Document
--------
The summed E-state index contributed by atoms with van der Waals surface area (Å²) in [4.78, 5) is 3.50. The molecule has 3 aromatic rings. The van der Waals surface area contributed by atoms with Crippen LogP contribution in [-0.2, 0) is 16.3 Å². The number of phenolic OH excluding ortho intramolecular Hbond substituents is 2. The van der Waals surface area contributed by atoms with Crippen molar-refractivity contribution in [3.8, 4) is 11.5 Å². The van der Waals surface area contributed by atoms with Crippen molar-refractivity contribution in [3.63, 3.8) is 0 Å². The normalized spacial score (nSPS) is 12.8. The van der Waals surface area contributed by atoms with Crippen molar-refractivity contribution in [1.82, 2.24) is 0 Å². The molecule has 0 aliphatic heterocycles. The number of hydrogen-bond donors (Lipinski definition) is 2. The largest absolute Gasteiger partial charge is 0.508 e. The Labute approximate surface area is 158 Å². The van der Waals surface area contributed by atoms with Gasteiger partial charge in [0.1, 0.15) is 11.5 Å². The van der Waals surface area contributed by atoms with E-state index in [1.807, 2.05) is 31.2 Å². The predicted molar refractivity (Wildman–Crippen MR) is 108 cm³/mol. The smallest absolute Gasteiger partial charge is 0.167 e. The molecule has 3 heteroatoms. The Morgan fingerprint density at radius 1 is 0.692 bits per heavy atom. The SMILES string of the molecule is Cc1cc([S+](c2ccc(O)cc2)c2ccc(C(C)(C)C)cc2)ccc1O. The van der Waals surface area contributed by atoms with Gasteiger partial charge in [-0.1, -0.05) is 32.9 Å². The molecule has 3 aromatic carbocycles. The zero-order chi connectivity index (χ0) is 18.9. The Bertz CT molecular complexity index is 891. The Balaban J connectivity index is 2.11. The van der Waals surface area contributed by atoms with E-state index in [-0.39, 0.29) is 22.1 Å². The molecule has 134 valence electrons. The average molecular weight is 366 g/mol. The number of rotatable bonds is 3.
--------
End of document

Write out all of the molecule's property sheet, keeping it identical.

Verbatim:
The summed E-state index contributed by atoms with van der Waals surface area (Å²) in [4.78, 5) is 3.50. The molecule has 3 aromatic rings. The van der Waals surface area contributed by atoms with Crippen LogP contribution in [-0.2, 0) is 16.3 Å². The number of phenolic OH excluding ortho intramolecular Hbond substituents is 2. The van der Waals surface area contributed by atoms with Crippen molar-refractivity contribution in [3.8, 4) is 11.5 Å². The van der Waals surface area contributed by atoms with Crippen molar-refractivity contribution in [3.63, 3.8) is 0 Å². The normalized spacial score (nSPS) is 12.8. The van der Waals surface area contributed by atoms with Crippen molar-refractivity contribution in [1.82, 2.24) is 0 Å². The molecule has 0 aliphatic heterocycles. The number of hydrogen-bond donors (Lipinski definition) is 2. The largest absolute Gasteiger partial charge is 0.508 e. The Labute approximate surface area is 158 Å². The van der Waals surface area contributed by atoms with Gasteiger partial charge in [0.1, 0.15) is 11.5 Å². The van der Waals surface area contributed by atoms with E-state index in [1.807, 2.05) is 31.2 Å². The predicted molar refractivity (Wildman–Crippen MR) is 108 cm³/mol. The smallest absolute Gasteiger partial charge is 0.167 e. The molecule has 3 heteroatoms. The Morgan fingerprint density at radius 1 is 0.692 bits per heavy atom. The SMILES string of the molecule is Cc1cc([S+](c2ccc(O)cc2)c2ccc(C(C)(C)C)cc2)ccc1O. The van der Waals surface area contributed by atoms with Gasteiger partial charge in [-0.1, -0.05) is 32.9 Å². The molecule has 3 aromatic carbocycles. The zero-order chi connectivity index (χ0) is 18.9. The Bertz CT molecular complexity index is 891. The Balaban J connectivity index is 2.11. The van der Waals surface area contributed by atoms with E-state index in [-0.39, 0.29) is 22.1 Å². The molecule has 134 valence electrons. The average molecular weight is 366 g/mol. The number of rotatable bonds is 3.